Reinventing this 1980’s bungalow into a modern family home for the 21st century was a triumph. What do you see as the advantages for the client of building a home this way?
Generally if the house has good bones, we can use a lot of what exists. The consideration of costs can also come into play resulting in the decision to renovate rather than rebuild. The risk with renovating older houses can be the unknown how much detailed demolition will be required to get it back to base level can sometimes make a renovation unviable.
With the Burch House, we had a great foundation to work with. It is double brick, none of the interior walls were structural, it has a single roof line, and the roof structure sits on top of the external walls. All of this was to our advantage, and made our job easier. The front part of the house is the original and we haven’t really changed it at all, apart from windows and rendering it. The internal configuration is obviously different.
With this renovation, the back of the house was removed, which gave us a clean slate to work with. The land size of the block is a standard size for Byron Bay.
It was a balancing act between keeping as much outdoor space and meeting the client’s needs for the internal space. The house overall isn’t massive, however, it still has 6 bedrooms. The new section at the back is two storeys. This was added to increase floor space and retain as much of the garden areas and landscaping as possible. Living in Byron Bay Summer goes well into April. Our clients wanted to be able to use the outside space as much as possible.
Is this something more clients are requesting i.e. renovating older style homes into the 21st century?
The decision to renovate rather than rebuild is generally cost driven. Generally, it’s not always affordable to knock down and start again and the choice is made for you. Some houses are better/easier than others to renovate. Californian Bungalows for example are generally built much better than the houses built in 1980’s and 1990’s.
Renovating a 1990’s house for example, can be more difficult. With 1990’s homes, you generally need to spend a lot of money demolishing large parts to get the home back to a base level before you can start the renovation. The reality is what you have to start with and what budget you have, will determine the outcome.
Clients generally want more internal space, to make what they have more open plan. We are however doing more subtle separation of dining rooms within this space. By using floor level changes, or a piece of low height joinery, just to define the space without separating it completely.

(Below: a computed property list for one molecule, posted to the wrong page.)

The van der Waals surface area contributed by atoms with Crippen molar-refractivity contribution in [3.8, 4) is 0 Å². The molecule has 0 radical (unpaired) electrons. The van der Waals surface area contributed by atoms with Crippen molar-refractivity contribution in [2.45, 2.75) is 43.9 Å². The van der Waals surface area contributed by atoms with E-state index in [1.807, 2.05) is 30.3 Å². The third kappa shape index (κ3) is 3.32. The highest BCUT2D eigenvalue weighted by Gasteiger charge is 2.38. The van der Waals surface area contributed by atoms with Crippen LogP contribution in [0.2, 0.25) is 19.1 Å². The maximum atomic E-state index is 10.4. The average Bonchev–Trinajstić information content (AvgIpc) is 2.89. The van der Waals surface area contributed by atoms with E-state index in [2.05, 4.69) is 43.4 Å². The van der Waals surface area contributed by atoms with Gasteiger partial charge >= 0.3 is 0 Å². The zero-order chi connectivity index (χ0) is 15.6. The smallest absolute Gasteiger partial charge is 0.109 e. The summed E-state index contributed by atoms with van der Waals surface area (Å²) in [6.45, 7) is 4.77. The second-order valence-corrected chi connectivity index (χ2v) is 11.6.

Did this project present any challenges? How did you overcome them?
The biggest challenge working with an existing house is all the nuances that come with an old house. There could be varying ceiling levels, walls being out of square, multiple roof lines and more.
With construction of any kind, when things are out of plumb it becomes very evident once you apply new finishes. Our approach generally is to change as little as possible to the existing house, and celebrate it for what it is
In terms of design, the rear addition was confined by councils’ setback controls. We had to ensure that we kept within these controls and that essentially defined the shape of the rear addition.
Why did you choose stone for the flooring?
Initially the client wanted to use unfilled travertine, however, it was suggested that this would not be suitable as the holes in the travertine would fill with dirt, and this was not what our client wanted. So we looked at using limestone instead. I can’t take credit for it. The client chose the stone.
The client had a range of samples sent and the one chosen was by far the nicest.
We loved the colour as it references the sand. It is amazing how to soft it is to walk on, it doesn’t feel hard like concrete. The colour of the stone adds a subtle softness, it somehow softens everything.
What did the Santa Fe Limestone bring to the project?
The Santa Fe Limestone brings a sandy beach reference to the home. It is super hard wearing and perfect for a young family. It looks new all the time.
It ties into the timber and softens up the brick. It has a warm feel to it. The sizes we used were 600×600 mm and 600×300 mm.
We also used a similar coloured cobblestones for the driveway that tie into the limestone. This provided a direct transition from the cobbles to the tiles, as the interior tiles lead all the way out to the front entry.
Do you have any other tips for anyone preparing to renovate an existing home?
Always use an Architect when renovating. Their knowledge and expertise in creating space and with consideration to the flow and function.
Always try and leave the original house as is. We try to convince clients to keep as much as possible of the original house, otherwise it destroys the character. It is very difficult to make an old house look new and vice versa. Our approach is to draw a distinct line between the two. Keep the original and add the new.